Pros: Interesting and unusual world and characters
Cons: Too much romantic will-they won’t-they; too much alpha male crap; one-sided demonic depiction of mental health care
Rating: 3 out of 5
Claire, a strangely powerful elemental witch, has been slave to a demon ruler since she was a child. When another type of demon attacked her lord’s stronghold, Rue pushed a devastating ball of power into her and sent her through a portal to Earth with two warrior demons on her trail. She’s cold, alone, and trapped in a world she doesn’t understand and hasn’t seen since she was a small child. She doesn’t understand that humans don’t believe in witches and demons, and ends up trapped in a mental institution. She’s able to send out a magical call for help, however, and a coven of elemental witches comes to rescue her.
As the demons hunt Claire for the power locked inside of her, she races against time to learn how to use it against them. Helping her is Adam Tyrell, a fire witch who, ever since his beloved wife’s death, has avoided any but the most superficial relationships. Until Claire, who hits him like a ton of bricks.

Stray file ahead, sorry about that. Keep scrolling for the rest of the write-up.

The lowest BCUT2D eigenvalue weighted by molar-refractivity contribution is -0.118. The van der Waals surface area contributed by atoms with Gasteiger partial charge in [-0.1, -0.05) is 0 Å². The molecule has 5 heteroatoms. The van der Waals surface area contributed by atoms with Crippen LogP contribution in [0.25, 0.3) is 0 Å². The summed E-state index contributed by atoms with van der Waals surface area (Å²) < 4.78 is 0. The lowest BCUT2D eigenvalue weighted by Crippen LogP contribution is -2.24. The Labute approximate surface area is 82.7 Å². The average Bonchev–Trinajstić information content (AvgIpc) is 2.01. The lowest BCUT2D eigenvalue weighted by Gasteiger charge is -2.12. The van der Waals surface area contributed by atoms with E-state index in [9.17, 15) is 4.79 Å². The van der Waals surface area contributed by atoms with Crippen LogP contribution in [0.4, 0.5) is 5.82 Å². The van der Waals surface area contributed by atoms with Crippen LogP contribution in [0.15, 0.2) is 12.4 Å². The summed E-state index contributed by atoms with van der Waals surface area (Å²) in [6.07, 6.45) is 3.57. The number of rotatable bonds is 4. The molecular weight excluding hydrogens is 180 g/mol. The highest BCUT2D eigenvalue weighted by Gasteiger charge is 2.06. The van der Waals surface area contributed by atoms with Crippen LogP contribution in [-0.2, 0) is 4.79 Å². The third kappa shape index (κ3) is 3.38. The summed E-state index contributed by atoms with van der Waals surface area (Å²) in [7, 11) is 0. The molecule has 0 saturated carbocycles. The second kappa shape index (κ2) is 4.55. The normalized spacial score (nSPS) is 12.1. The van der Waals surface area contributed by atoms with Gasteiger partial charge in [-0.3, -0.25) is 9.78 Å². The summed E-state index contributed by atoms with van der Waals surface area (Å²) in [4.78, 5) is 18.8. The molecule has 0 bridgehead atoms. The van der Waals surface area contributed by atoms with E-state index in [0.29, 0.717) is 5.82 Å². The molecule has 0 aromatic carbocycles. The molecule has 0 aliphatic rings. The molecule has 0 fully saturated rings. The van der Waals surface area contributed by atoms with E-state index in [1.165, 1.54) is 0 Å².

First, what I liked: the world-building is fun. The system of magic is rather interesting, the otherworldly demons have a unique and fascinating culture, and Claire is an intriguing character. Rue has twisted and built upon Claire’s powers in unexpected ways, and now it’s her responsibility to teach the Coven witches how to fight demons. She has a great power inside of her, but it’s just as likely to kill her as let her use it; it was never meant to be placed inside anything other than a pure demon. I also found it interesting to learn about and eventually see the relationship between Claire and her demon master, Rue.
However, there were a few things I didn’t like. The depiction of mental health care is a one-sided demonic caricature more befitting novels of a couple of decades ago. There’s too much of the usual “I want to sleep with him/her” “oh no I shouldn’t” back-and-forth without quite enough to make it stick.
And, oh god, am I getting tired of the overdone alpha male thing. I don’t mind it to a certain extent and in certain circumstances. For instance, there are novels that justify it based on the race or cultural background of their characters, which at least makes sense. In Adam’s case, however, it hit the level of cartoon-like caricature. It needed to be toned down to a more human level.
Witch Heart is an enjoyable novel, and if you liked the previous two in the series (which I have not read), I imagine you’ll want to read this one as well. It isn’t, however, one of my favorites.
[Standard warning: adult material; explicit sex.]